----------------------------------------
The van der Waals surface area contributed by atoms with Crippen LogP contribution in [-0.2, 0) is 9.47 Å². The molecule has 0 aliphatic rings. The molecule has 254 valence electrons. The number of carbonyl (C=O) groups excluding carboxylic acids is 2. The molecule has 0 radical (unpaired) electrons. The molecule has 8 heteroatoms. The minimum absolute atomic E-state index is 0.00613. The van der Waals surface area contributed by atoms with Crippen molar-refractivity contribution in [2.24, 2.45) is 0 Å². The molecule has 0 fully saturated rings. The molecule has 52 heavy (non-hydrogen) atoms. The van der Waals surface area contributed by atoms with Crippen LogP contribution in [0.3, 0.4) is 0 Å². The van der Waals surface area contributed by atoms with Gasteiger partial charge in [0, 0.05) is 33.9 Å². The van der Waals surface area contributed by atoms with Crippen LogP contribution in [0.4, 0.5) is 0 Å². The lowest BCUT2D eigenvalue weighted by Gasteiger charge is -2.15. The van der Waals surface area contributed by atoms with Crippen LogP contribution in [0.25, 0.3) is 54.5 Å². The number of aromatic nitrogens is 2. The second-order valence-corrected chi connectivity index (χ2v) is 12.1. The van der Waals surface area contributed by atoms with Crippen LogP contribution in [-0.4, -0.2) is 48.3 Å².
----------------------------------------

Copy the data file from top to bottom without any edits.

The van der Waals surface area contributed by atoms with Crippen LogP contribution in [-0.2, 0) is 9.47 Å². The molecule has 0 aliphatic rings. The molecule has 254 valence electrons. The number of carbonyl (C=O) groups excluding carboxylic acids is 2. The molecule has 0 radical (unpaired) electrons. The molecule has 8 heteroatoms. The minimum absolute atomic E-state index is 0.00613. The van der Waals surface area contributed by atoms with Crippen molar-refractivity contribution in [2.24, 2.45) is 0 Å². The molecule has 0 fully saturated rings. The molecule has 52 heavy (non-hydrogen) atoms. The van der Waals surface area contributed by atoms with Crippen LogP contribution in [0.3, 0.4) is 0 Å². The van der Waals surface area contributed by atoms with Gasteiger partial charge in [0, 0.05) is 33.9 Å². The van der Waals surface area contributed by atoms with Crippen LogP contribution in [0.4, 0.5) is 0 Å². The lowest BCUT2D eigenvalue weighted by Gasteiger charge is -2.15. The van der Waals surface area contributed by atoms with Crippen LogP contribution in [0.25, 0.3) is 54.5 Å². The number of aromatic nitrogens is 2. The second-order valence-corrected chi connectivity index (χ2v) is 12.1. The van der Waals surface area contributed by atoms with Crippen LogP contribution in [-0.4, -0.2) is 48.3 Å².